At the border, I met Zach and Rachel who asked me to take their picture. They were college students destined for Yellowstone National Park (my fist big stop) after a stay in Estes Park, CO. As we parted I said, “See you in Yellowstone.”
From there I continued, stopping, as always, to fill my gas tanks, consume two liters of water and check messages on my iphone. One of the messages I received was from my very dear friend, Karen Beightol. She said I could visit but it would be about an hour detour off my path up and around Denver into Wyoming. I would have to travel through Denver. In rush hour. I responded, if I couldn’t take an hour out of my way, what kind of a friend was I. It was not only bumper to bumper stop and go traffic but in the same scorching heat I fought to this point. Still, I hadn’t seen her in 22 years and, as she was one of my first clients when I started in the insurance business back in Indy in the eighties (when the “bust” hit Texas), I feel a special affection for her.
When I broke free to the west side of Denver, I started climbing into the Rockies. The air began to cool and single dark clouds awaited over every other crest, sprinkling me with widely dispersed but large drops of mountain air-filtered rain. It gave my skin goose bumps and my face a smile.
I took a beautiful, incredibly winding road off the highway to Karen’s town of Central City. It took a while to find their business, “The Burger Joint” which she said you can’t miss. I finally found it on a bend in the road, just past the town center. It, like the entire town, has a wonderful past. The town was once the site of one of the biggest gold strikes of the 1800’s and became the home of people for all over the world seeking to strike it rich. I assume riches were not only quickly found but lost as well for gambling and gambling houses became ubiquitous. The “Joint” was no exception and was a casino during this period. It reeks of history and character.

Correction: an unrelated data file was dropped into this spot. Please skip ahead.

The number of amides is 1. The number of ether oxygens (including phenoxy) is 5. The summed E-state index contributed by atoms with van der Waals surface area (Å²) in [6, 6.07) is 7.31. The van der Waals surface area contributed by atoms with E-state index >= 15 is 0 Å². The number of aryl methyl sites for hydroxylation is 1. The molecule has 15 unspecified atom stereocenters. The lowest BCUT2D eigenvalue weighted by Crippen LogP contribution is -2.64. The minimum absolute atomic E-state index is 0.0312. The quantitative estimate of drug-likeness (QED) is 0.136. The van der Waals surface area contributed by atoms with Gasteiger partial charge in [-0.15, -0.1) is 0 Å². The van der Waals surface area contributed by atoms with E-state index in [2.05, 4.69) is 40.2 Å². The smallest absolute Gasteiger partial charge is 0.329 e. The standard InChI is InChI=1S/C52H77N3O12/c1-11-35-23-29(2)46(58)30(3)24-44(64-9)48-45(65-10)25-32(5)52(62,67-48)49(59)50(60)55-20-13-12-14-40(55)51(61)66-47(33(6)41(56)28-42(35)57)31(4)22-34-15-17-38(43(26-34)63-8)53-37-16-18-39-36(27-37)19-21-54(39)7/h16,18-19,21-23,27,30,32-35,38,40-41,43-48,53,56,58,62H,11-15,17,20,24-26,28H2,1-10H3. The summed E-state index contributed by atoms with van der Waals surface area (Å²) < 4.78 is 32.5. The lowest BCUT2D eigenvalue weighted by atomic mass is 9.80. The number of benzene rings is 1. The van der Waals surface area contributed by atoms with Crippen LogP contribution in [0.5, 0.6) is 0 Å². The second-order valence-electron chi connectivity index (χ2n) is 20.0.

I spotted Karen and her husband, Dave, up a hill and around a curve, rode up, got off and was greeted by both with welcome hugs. At some point—not long after—I came to realize Dave was also a long lost friend who had been Karen’s partner in her photography business in Avon, Indiana where I made a cold call in 1987. I about fell over to learn I knew him—as my memory is typically impeccable—but in my defense let’s just say . . . well—let’s just say Dave has slimmed down a little. He credited this change to a new healthful lifestyle which I am certain I correctly credit to Karen. She has always appreciated nature and respecting it and yourself. Evidence of this is the organic food and items they provide to travelers the world over. You can’t go around the bend in the road without seeing their place and the scents are certain to lure you in. They treated me to an Elk burger and an unbelievably rejuvenating organic drink whose name I cannot pronounce.
After posing for photos with each other and the Freedom Ship they bid me on my way and to my relief did not send me back through Denver.
Mercifully, they sent me on an exit through a canyon which would take me to Boulder and the freeway north toward Wyoming. As if seeing Karen and Dave weren’t compensation enough for the detour I had taken, the beauty of the canyon was exhilarating and validated my good sense in undertaking this long and sometimes arduous road trip. I wanted to get out of the canyon with its twisting steep roads before dark but the splendor behind each curve made that a formidable task.
To be continued . . .